Seeking pain relief common motive for opioid misuse
Almost two-thirds of U.S. adults with prescription opioid misuse reported their main reason for misuse was to alleviate physical pain, findings published in the Journal of Clinical Psychiatry showed.
The data also revealed that sociodemographic characteristics, mental illness and specific substance use disorders were tied to specific motivations for misusing prescription opioids.
“A few studies have examined motivations for misusing prescription medications based on local data or national samples of high school seniors,” Beth Han, MD, PhD, MPH, from the Substance Abuse and Mental Health Services Administration at HHS, and colleagues wrote. “Due to lack of available data, none of the existing studies has simultaneously examined correlates of prescription opioid use, misuse, use disorders and motivations for misuse in the U.S. adult population.”
Using data from more than 51,000 adults who participated in the 2015 National Survey on Drug Use and Health, researchers simultaneously assessed characteristics related to past-year prescription opioid use, misuse and use disorders, and associations of their motivations for prescription opioid misuse.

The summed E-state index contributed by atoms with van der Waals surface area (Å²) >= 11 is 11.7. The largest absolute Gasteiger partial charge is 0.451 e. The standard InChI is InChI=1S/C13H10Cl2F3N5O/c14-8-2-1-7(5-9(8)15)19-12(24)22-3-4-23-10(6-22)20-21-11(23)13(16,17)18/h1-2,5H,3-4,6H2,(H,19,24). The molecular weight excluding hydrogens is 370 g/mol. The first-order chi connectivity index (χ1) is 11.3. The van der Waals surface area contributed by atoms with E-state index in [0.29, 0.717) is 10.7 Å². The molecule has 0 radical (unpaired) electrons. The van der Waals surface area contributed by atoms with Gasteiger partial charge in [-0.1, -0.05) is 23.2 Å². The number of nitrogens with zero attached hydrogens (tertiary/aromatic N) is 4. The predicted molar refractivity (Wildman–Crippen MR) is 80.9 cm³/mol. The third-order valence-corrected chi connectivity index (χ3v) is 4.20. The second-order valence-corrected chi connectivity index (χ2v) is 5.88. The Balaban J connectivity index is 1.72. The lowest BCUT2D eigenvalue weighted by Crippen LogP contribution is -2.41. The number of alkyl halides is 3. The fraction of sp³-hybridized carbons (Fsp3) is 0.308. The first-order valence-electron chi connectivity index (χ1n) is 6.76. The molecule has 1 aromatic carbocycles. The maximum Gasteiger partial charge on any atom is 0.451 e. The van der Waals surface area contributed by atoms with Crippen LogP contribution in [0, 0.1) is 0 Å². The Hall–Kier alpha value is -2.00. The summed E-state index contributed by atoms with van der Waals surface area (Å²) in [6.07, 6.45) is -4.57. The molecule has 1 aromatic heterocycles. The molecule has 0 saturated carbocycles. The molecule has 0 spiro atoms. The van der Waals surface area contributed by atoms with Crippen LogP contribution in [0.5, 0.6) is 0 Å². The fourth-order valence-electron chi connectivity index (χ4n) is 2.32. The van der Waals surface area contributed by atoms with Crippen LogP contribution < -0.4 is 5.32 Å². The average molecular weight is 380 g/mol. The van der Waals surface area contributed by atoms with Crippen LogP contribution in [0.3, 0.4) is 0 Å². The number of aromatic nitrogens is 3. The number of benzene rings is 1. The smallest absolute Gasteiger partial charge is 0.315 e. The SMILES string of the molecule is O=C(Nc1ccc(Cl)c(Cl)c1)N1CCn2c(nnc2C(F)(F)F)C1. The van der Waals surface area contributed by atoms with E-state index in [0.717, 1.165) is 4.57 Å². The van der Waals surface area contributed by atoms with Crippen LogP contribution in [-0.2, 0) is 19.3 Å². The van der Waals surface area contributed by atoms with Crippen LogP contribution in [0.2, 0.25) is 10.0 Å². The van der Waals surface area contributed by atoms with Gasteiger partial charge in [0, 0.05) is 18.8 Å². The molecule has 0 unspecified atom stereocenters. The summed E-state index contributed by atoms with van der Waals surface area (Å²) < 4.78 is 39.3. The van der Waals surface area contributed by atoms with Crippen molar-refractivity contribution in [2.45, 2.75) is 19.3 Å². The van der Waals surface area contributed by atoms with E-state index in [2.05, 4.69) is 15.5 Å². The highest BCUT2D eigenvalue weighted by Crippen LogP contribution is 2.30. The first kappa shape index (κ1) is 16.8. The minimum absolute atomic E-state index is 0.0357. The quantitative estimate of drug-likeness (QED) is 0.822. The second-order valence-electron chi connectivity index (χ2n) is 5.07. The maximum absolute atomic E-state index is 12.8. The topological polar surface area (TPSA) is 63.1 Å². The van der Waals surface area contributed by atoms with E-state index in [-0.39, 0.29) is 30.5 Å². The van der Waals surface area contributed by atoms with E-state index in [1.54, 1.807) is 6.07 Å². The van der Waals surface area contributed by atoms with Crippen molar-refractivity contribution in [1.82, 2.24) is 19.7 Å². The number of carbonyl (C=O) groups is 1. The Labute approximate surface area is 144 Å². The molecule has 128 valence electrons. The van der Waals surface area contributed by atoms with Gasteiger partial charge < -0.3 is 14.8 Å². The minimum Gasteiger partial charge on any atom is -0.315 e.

Analysis revealed that prescription opioid use disorders were linked to:
- being aged 18 to 29 and 30 to 49 years;
- male sex;
- good/fair/poor health;
- suicidal ideation;
- substance use disorders (specifically for cannabis, heroin and cocaine use); and
- other psychotropic medication misuse or use disorders.
Main reasons for most recent misuse among U.S. adult prescription opioid misusers included easing physical pain (63.4%), trying to get high (11.6%) and trying to relax (10.9%). The authors also found that sociodemographic characteristics, mental illness and specific substance use and use disorders were tied to specific reasons for misusing opioids. In addition, misusers who reported pain relief as a motivation for prescription opioid misuse were more likely to have suicidal ideation, cannabis and heroin use or use disorders, cocaine use disorders and other psychotropic misuse or use disorders.
“Treating co-occurring conditions could be a crucial aspect of addressing prescription opioid use disorders. Financial motivations may be a driver of potentially risky prescription opioid misuse, and better provision of pain treatment is needed for all adults, particularly for those without health insurance,” Hand and colleagues wrote. “Our results suggest that clinicians should assess prescription opioid misuse and its motivation and should screen for multiple co-occurring behavioral health conditions in patients who misuse prescription opioids.” – by Savannah Demko
Disclosures: Han reports no relevant financial disclosures. Please see the study for all other authors’ relevant financial disclosures.